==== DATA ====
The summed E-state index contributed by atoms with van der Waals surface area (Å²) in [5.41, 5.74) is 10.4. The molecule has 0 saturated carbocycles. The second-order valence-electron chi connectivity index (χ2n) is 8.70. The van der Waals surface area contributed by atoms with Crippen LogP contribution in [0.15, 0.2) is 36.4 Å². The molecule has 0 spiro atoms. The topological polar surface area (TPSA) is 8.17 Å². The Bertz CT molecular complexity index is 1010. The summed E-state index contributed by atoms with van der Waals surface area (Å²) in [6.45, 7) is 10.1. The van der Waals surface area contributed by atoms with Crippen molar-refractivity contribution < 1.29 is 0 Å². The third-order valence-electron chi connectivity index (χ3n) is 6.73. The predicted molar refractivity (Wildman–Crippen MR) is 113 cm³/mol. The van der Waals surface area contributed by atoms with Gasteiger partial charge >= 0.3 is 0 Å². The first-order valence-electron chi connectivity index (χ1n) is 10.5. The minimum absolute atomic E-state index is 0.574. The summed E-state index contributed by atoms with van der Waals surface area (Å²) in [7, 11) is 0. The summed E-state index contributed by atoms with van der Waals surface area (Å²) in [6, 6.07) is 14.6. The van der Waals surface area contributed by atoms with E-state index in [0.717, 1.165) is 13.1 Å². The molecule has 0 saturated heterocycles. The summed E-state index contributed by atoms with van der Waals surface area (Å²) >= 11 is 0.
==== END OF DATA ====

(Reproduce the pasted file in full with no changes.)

The summed E-state index contributed by atoms with van der Waals surface area (Å²) in [5.41, 5.74) is 10.4. The molecule has 0 saturated carbocycles. The second-order valence-electron chi connectivity index (χ2n) is 8.70. The van der Waals surface area contributed by atoms with Crippen LogP contribution in [0.15, 0.2) is 36.4 Å². The molecule has 0 spiro atoms. The topological polar surface area (TPSA) is 8.17 Å². The Bertz CT molecular complexity index is 1010. The summed E-state index contributed by atoms with van der Waals surface area (Å²) in [6.45, 7) is 10.1. The van der Waals surface area contributed by atoms with Crippen molar-refractivity contribution < 1.29 is 0 Å². The third-order valence-electron chi connectivity index (χ3n) is 6.73. The predicted molar refractivity (Wildman–Crippen MR) is 113 cm³/mol. The van der Waals surface area contributed by atoms with Gasteiger partial charge >= 0.3 is 0 Å². The first-order valence-electron chi connectivity index (χ1n) is 10.5. The minimum absolute atomic E-state index is 0.574. The summed E-state index contributed by atoms with van der Waals surface area (Å²) in [7, 11) is 0. The summed E-state index contributed by atoms with van der Waals surface area (Å²) in [6, 6.07) is 14.6. The van der Waals surface area contributed by atoms with E-state index in [0.717, 1.165) is 13.1 Å². The molecule has 0 saturated heterocycles. The summed E-state index contributed by atoms with van der Waals surface area (Å²) >= 11 is 0.